A coffee shortage at the Centrum, loose scantrons flying around the spine, half-conscious students napping wherever and whenever they can and a library that’s full at 8 o’clock in the morning only means one thing at California Lutheran University: finals week.
This end of the semester ritual and much of what we see on our campus is not unique. Students anywhere in the world can relate to the feeling of daunting stress as finals edge closer and closer. In our society, testing is considered a definitive measure of what knowledge students have gleaned over the course of the semester. However, no one ever stops to question: should it be?
From the time we are small, we take tests. Aside from the everyday subject test we take in class, students take standardized tests in elementary, middle and high school. Then, we take more tests to get into college. After that, we take finals to graduate college. It’s such a routine part of our lifestyle that we’ve stopped questioning the decisiveness of the test. In other words, test results are law in our school systems.
The problem with this is that students get the wrong idea of what learning is supposed to be. Instead of learning and retaining applicable material, tests place the emphasis on rote memorization of facts. This leaves students stressed out and cramming the week before finals, only to forget all the information the second they turn in the test.
In an article published by a worldwide organization called the Association for Supervision and Curriculum Development, and written by W. James Popham called “Why Standardized Tests Don’t Measure Educational Quality,” Popham said, “The problem involves three factors that contribute to students’ score on achievement tests: (1) what’s taught in school, (2) a student’s native intellectual ability and (3) a student’s out-of-school learning.”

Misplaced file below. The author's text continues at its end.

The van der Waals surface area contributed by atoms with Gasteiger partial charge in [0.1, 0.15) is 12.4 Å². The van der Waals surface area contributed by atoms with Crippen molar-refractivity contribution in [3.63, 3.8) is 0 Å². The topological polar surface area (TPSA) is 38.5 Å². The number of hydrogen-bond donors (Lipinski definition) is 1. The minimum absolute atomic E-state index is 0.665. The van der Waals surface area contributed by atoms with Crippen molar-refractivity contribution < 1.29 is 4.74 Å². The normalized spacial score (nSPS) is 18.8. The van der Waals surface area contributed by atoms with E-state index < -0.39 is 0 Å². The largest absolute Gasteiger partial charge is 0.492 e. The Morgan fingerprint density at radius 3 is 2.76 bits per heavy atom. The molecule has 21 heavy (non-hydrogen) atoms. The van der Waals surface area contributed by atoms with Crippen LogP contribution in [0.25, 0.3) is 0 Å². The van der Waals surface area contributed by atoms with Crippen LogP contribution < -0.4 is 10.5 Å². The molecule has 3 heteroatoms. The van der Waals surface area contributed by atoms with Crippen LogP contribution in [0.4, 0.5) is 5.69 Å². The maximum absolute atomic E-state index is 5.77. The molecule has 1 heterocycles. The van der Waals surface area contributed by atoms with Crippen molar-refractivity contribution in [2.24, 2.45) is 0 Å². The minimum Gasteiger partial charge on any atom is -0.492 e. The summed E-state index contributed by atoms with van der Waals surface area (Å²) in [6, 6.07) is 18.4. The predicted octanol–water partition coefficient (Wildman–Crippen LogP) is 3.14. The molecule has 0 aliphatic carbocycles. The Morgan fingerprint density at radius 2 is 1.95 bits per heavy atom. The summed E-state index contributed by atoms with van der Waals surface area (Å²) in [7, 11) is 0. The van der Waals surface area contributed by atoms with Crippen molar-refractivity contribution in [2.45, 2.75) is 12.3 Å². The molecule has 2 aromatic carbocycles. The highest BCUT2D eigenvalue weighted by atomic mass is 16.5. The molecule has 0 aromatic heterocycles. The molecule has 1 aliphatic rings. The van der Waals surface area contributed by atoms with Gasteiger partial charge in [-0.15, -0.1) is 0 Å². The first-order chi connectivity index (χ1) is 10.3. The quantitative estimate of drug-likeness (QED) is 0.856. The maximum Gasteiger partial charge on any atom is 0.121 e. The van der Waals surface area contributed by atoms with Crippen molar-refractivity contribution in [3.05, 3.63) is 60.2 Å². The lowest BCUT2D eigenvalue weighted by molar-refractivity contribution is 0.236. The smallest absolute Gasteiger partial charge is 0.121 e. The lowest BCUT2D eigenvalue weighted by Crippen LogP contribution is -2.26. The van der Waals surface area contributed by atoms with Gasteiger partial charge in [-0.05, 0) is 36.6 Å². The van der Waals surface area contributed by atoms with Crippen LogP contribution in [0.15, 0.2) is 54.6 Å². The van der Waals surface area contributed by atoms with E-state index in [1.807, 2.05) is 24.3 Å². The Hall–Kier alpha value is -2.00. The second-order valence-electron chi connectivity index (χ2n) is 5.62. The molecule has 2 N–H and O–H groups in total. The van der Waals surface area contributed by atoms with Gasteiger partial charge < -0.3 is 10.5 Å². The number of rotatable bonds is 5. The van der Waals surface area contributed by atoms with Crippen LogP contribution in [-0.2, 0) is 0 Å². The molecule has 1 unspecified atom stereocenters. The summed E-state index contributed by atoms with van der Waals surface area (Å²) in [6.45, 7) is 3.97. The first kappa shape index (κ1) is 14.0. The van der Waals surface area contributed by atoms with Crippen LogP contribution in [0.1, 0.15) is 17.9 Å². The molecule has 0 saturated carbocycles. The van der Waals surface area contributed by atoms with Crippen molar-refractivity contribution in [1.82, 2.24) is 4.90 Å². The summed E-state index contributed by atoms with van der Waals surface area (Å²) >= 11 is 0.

In other words, tests are flawed because they don’t take into account every factor of a student’s education. Many professors at CLU have started to offer alternative methods of testing in order for students to get the most out of their class.
Sharon Docter, who has a doctorate in communication theory and research, teaches the Legal Issues and New Media class on campus. This class offers an open book and open note midterm and final. Docter says it’s because this non-traditional approach tests students’ knowledge more than just memorization.
“Even though we have open book and open note tests, in a way it’s much more challenging for students because they have to apply what they’ve learned,” Docter said.
However, she also thinks that traditional testing has an inherent value, apparent in the way they have been used for so long. The reason, she said, is that some information just has to be memorized.
“I think that there is a value in having a disciplinary knowledge and really knowing your disciple and being able to demonstrate that you have that knowledge, and so I think there is a value in the traditional approach,” Docter said.
Students agree that traditional testing isn’t always the best way.
“I think that, for certain classes, being tested by memory isn’t the most applicable to the material because in some cases, that material won’t ever need to be memorized,” said Katy Crabtree, a junior political science major. “Some information you will always have access to and won’t just need to memorize it, you need to know how to actually apply it.”
Junior Alexandra Andrews agrees with Crabtree, but as a biology major, she knows the value in memorization and recognizes that certain knowledge requires traditional testing.
“A lot of my major is memorization, but while memorizing might be best for a test on certain material, I feel like in the long run it would be better to do application in terms of increasing retention,” Andrews said.
Traditional testing, though sometimes necessary for certain material, cannot be solely relied on as a measure of a student’s knowledge. The learning experiences we have in the classroom can go so far beyond that into life experiences. How can someone accurately measure those?
Professors should reevaluate their teaching approach to make sure students can get the most out of their education. Providing opportunities to actually apply class material in an interactive and hands-on way can be much more beneficial than simply making students memorize facts and figures.
Though there is a value in traditional testing, there are many exceptions that students could benefit from. After all, the most important part of college is teaching material that is going to be retained and used by students to be used in our future careers.
Published May 7, 2014